Looking at the Egyptian uprising

It all began in a rural Tunisian town. Mohamed Bouazizi, who sold fruits and vegetables on the streets to make a living for himself and his impoverished family, was publicly humiliated on December 17 by a policewoman Fedya Hamdi. Hamdi slapped Bouazizi in the face, spat at him and forcefully confiscated his goods and weighing scale. An angry and distressed Bouazi­zi, who often suffered harass­ment and abuse at the hands of the local police, went to complain his grievances to the local municipal officials but failed to get any recourse. The officials just refused to meet him. As an act of desperation, Bouazizi doused himself with inflammable fluid and set his body on fire outside the municipal office. The plight of young Bouazizi became the catalyst that sparked off massive anger against the regime of president Zine el-Abidine Ben Ali, who ruled Tunisia since 1987 with an iron fist. Thousands of furious Tunisians came out on the streets to protest against police brutality, the corrupt power structure, soaring unemployment and unending poverty. Weeks of violent demonstrations followed as protesters clashed with the state security forces. Members of the police force clubbed the unarmed anti-regime protesters and open fired on them killing dozens. Sensing the enraging public mood, Ben Ali visited the bedside of Bouazizi in an attempt to draw public support. He also dissolved the government, promised legislative elections within six months and assured to take meaningful steps toward political reform. But his entire attempt was all but too late. On January 4, Bouazizi succumbed to his injuries escalating unrest and further violence. On January 14, president Ben Ali fled the capital Tunis with his wife Leila in a private jet to Saudi Arabia shortly after the army general Rachid Ammar refused to back his orders to keep shooting on the protesters. According to French agencies, the 74-year-old dethroned president suffered a stroke and is now lying in coma at a Saudi hospital. Continue reading


Who are the Harmads of Bengal?

When a joint forces team raided and arrested two suspected Maoists – Amiya and Asim Mahato from the Municipal Guest House in Midnapore town, Trinamool Congress chieftain and railway minister Mamata Banerjee rushed at the spot with “friendly’’ television units and swung into damage control mode. Banerjee’s quick reaction does not need much explanation. The guest house was run by her party with the Congress as a relief camp to “shelter” party workers who are on the run from CPI(M) cadres “reclaiming” lost ground in various parts of West Midnapore district. According to Midnapore police chief Manoj Verma, the “sheltered Trinamool workers” comprises many hardcore Maoists and PCAPA activists from the Jangalmahal area. His team was keeping a keen watch on the guesthouse for a long time and the raid took place only after they became definite that seven Maoists had been staying there. Eight letters of CPI(Maoist) politbureau member Koteshwar Rao alias Kishenji, senior Maoist leader Asim Ghosh alias Akash and Jharkhand Maoist leader Ranjan Munda has been seized from the two arrested suspects. One of Kishenji’s letters was addressed to the boisterous and bleeding-heart Trinamool MP Kabir Suman. The police have also informed that Amiya Mahato was present with Maoist commander Sidhu Soren when the faction encountered with the joint forces and lost eight of their members including Soren. Asim Mahato acted as Kishenji’s courier. The duo was hiding in the guesthouse since September 2010 with other Maoists including Kanchandeb Sinha, who was arrested on November 2010, from Trinamool block president Nepal Singh’s car in Shalboni. They have also participated in the recent Trinamool-PCAPA rally at Lalgarh. The joint forces team faced stiff resistance from local Trinamool men and women who had tried to prevent them from raiding the den for a second time. Six journalists suffered injuries when the police baton charged the mob to control the pandemonium. The police force has failed to nab the other suspected Maoists who have fled the den after breaking a window at the back of the building. (Source) Continue reading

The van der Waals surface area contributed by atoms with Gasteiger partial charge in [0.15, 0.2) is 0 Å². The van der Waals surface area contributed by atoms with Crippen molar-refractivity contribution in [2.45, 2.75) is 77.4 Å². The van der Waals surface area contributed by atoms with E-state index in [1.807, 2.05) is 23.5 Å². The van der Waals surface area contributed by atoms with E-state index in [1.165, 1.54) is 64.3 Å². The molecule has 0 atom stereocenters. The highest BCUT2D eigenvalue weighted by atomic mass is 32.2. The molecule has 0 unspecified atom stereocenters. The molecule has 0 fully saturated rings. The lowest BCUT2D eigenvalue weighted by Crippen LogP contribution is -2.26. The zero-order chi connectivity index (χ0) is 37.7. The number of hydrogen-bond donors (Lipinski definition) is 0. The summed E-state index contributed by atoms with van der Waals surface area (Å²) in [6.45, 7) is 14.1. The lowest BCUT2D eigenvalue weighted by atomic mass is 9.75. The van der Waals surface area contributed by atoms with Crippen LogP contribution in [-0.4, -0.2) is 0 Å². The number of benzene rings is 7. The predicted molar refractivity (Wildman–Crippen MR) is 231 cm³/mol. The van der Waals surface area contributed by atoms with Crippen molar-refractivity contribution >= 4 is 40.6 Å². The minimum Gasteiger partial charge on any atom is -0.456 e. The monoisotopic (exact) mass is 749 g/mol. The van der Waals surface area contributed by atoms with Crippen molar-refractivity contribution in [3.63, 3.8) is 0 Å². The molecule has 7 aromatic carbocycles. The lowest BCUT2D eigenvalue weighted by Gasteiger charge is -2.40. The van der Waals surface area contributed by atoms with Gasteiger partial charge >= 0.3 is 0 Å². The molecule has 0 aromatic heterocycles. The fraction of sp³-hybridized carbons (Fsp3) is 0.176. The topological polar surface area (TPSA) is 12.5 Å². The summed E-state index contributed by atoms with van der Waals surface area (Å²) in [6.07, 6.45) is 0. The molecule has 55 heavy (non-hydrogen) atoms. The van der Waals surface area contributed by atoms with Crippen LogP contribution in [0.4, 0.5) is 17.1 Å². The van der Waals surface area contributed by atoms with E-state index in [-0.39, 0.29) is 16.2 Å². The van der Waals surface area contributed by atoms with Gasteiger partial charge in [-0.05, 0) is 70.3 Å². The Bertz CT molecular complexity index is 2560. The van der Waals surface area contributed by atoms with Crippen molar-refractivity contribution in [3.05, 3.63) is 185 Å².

Chaos to Creation: the enigma of Bob Dylan (Part: Two)

Dylan’s radical spell lasted for a brief period – between January 1962 and November 1963. While his music was been considered as the definitive proclamation of the sixties folk revival and its radical political thought, Dylan had clearly indicated that he is not the conventional folk singer who is just adapting traditional material for a new context, neither a political artist committed only to socio-political causes. Along with the situational songs, he was writing distinctively personal lyrics marked with private references of grief and anxieties, songs about relationship, about the nuances and contradictions of love. He did not hesitate to include a confounding and abstract composition Boots of Spanish Leather in his most politically charged album The Times They Are A-Changin’. Many decades later he complained in Chronicles, “As far as I knew, I didn’t belong to anybody then or now […] the big bugs in the press kept promoting me as the mouthpiece, spokesman, or even conscience of a generation […] I had very little in common with and knew even less about a generation that I was supposed to be the voice of.” Continue reading

Chaos to Creation: the enigma of Bob Dylan (Part: One)

John Bucklen, the son of a miner, was Robert Allen Zimmerman’s closest high school friend and partner in his teenage musical adventures. The two grew up in Hibbing, Minnesota – once the largest of the many mining towns on the iron-ore-rich Mesabi Range. Just a year after the Zimmerman family moved here from Duluth in 1948, the town witnessed a two months long miners’ strike demanding pensions and insurance rights from the Oliver Iron Mining Company – a subsidiary of the United States Steel Corporation. The Zimmermans were middle-class Jews and owned a household appliance store in Hibbing. Bucklin’s family depended on his mother’s earnings from sewing after his father was injured in a mining accident which restricted him from working again. By the late fifties, Hibbing’s mining community started to encounter the harsh realities of layoffs and regularly shutting down of mines as the two World Wars had seriously depleted much of the high-grade iron ore of the Mesabi Range. When the two friends parted away in November 1960, the town had become a place of limited prospect due to this bleak economic situation. Young Bobby Zimmerman had two aspirations in his mind when he left his hometown. The first was to meet his idol Woody Guthrie, who was bedridden by Huntington’s chorea in New Jersey’s Greystone Hospital. The second was to become a professional folk singer. Bucklen liked airplanes and so went on to join the United States Air Force. Continue reading